How an unregulated, invisible industry makes a fortune on people’s personal information without them even knowing

WASHINGTON — Every year, data brokers make billions of dollars collecting and selling your personal information – even sensitive data like Social Security numbers, financial transactions and political affiliations – and you probably don’t know when it happens.

“It’s impossible right now to live without your information and life being touched by a data broker unless you literally put on a tin foil hat and lived in a cave,” said Pam Dixon, the executive director of the World Privacy Forum, a privacy and civil liberties research group.

Though this may seem exaggerated, there’s no denying that the demand for detailed consumer information is growing in all industries globally. Data brokers meet that need by keeping tabs on everything from your credit scores to what you buy at the grocery store.

Unlike government agencies, which collect data for reasons ranging from national security to creating long-term education trends, data brokers are interested in analyzing your information and selling it for a profit.

A 2014 report by the Federal Trade Commission found that data brokers are able to easily create “a detailed composite” of an individual’s life using a wide assortment of information collected from government, online and commercial sources.

Once collected, data is often shared without restriction between brokers and other organizations, including insurance companies, marketing agencies, commercial businesses, the federal government and more.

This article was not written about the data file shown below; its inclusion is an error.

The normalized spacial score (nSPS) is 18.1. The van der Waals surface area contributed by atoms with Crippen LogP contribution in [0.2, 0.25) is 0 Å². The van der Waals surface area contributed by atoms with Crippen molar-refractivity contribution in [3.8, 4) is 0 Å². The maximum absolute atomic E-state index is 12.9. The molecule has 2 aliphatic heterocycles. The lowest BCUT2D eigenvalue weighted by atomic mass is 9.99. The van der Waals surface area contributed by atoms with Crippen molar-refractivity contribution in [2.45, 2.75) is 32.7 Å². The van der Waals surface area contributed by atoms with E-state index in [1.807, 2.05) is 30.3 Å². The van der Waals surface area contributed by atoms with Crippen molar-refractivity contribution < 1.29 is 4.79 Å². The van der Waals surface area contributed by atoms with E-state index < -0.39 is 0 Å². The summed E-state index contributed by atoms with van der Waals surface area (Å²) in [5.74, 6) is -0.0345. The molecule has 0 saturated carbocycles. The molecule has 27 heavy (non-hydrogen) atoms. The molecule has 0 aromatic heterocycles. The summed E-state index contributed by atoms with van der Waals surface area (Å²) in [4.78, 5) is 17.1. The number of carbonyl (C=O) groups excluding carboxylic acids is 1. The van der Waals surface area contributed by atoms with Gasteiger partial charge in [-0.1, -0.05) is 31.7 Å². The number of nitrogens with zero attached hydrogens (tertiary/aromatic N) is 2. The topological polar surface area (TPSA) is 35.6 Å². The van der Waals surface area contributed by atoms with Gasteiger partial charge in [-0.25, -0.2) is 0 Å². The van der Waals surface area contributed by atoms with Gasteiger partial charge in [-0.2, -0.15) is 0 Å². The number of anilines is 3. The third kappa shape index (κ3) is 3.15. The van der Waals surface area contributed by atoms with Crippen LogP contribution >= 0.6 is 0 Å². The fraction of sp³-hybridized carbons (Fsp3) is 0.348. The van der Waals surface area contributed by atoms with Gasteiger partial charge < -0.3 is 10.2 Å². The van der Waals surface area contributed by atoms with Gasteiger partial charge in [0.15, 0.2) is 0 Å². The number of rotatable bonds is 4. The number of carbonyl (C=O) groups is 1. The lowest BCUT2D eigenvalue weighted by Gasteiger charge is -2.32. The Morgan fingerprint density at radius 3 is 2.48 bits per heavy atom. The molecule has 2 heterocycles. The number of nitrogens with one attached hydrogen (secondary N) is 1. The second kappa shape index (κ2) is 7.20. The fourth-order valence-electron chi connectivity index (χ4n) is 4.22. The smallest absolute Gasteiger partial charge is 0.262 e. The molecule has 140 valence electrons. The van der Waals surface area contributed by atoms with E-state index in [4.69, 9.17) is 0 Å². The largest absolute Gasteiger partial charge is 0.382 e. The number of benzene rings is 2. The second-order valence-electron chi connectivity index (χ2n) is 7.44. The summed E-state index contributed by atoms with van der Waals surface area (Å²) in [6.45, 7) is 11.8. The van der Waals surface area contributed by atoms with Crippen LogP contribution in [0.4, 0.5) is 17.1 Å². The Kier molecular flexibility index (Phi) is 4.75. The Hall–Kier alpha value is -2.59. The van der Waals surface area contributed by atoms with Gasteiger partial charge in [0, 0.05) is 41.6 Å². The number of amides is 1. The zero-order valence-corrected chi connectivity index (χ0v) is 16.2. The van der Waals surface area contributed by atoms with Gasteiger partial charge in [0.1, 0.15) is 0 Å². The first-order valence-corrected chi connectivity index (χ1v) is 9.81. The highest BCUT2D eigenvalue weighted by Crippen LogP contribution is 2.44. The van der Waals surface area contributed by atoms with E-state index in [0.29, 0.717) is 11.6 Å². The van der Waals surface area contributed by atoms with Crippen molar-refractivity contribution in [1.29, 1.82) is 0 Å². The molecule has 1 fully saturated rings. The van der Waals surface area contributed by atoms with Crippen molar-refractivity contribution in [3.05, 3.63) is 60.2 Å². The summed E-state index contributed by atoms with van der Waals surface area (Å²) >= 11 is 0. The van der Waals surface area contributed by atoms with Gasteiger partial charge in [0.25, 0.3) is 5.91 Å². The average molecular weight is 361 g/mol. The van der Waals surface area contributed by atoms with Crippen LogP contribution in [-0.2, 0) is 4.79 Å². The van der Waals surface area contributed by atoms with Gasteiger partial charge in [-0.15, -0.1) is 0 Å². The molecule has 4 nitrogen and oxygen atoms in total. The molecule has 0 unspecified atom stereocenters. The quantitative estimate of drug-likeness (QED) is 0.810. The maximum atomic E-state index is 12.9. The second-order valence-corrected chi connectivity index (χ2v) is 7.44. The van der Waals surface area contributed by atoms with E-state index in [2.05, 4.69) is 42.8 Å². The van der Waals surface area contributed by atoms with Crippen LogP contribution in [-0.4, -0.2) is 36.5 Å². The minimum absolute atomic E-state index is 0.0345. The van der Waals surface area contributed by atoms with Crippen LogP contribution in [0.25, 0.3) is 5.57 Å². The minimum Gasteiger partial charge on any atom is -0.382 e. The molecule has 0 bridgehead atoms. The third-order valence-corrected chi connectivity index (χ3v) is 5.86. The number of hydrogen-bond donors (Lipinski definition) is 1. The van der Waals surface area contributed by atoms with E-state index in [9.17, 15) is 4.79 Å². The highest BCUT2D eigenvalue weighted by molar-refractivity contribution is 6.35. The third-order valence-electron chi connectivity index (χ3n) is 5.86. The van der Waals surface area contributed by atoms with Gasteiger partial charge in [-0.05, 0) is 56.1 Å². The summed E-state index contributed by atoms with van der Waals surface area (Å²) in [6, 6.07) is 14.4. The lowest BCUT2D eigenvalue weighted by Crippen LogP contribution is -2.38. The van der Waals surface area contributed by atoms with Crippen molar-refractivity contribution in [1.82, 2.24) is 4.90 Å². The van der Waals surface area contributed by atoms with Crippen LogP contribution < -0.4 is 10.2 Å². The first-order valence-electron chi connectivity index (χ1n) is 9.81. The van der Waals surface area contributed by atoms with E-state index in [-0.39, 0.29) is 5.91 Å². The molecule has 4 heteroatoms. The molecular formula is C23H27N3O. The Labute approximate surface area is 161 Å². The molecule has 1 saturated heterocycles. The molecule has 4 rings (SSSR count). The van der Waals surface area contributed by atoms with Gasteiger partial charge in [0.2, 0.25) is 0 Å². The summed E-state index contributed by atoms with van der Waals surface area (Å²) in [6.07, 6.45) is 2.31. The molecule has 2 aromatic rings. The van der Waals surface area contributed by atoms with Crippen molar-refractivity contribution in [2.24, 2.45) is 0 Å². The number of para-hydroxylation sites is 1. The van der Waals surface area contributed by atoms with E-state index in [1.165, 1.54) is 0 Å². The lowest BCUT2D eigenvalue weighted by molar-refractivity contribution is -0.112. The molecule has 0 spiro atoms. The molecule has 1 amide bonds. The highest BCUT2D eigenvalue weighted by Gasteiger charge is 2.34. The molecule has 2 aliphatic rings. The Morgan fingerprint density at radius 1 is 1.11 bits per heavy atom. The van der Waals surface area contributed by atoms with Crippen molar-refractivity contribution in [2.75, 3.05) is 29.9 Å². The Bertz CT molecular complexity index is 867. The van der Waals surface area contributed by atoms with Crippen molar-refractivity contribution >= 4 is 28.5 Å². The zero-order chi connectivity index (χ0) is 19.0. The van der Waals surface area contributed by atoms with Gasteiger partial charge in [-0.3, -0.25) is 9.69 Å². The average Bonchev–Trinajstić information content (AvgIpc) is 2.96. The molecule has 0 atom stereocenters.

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Acxiom Corporation, one of the companies analyzed in the FTC report, was found to have an average of about 3,000 data points on every consumer in America. Though it’s one of the largest data brokers in the world, Acxiom is just one of what the Federal Trade Commission estimates to be thousands of data collection agencies.

Privacy advocates fear a lack of comprehensive regulation to monitor how brokers collect, store and use their troves of information.

Existing laws can be applied to certain types of data — brokers’ use of individual credit scores is limited by the Fair Credit Reporting Act, and the Health Insurance Portability and Accountability Act monitors the privacy of health records. Beyond that, brokers are free to scoop up whatever information they can.

According to Tiffany George, an attorney at the FTC who co-wrote the 2014 report, even the laws limiting what data can be collected and shared don’t always stop data brokers from getting the information they want.

For example, HIPAA may prevent brokers from accessing direct health records, but they could still deduce people’s health conditions from other data – medications they buy, health magazines they subscribe to, lifestyle products they purchase, etc.

“They may not have information from your doctor’s office,” George said. “But they can infer health information about consumers and then sell that.”

This type of roundabout data collection made headlines in 2012 after Target indirectly exposed a Minneapolis teen’s pregnancy to the girl’s father through targeted ads sent to their home.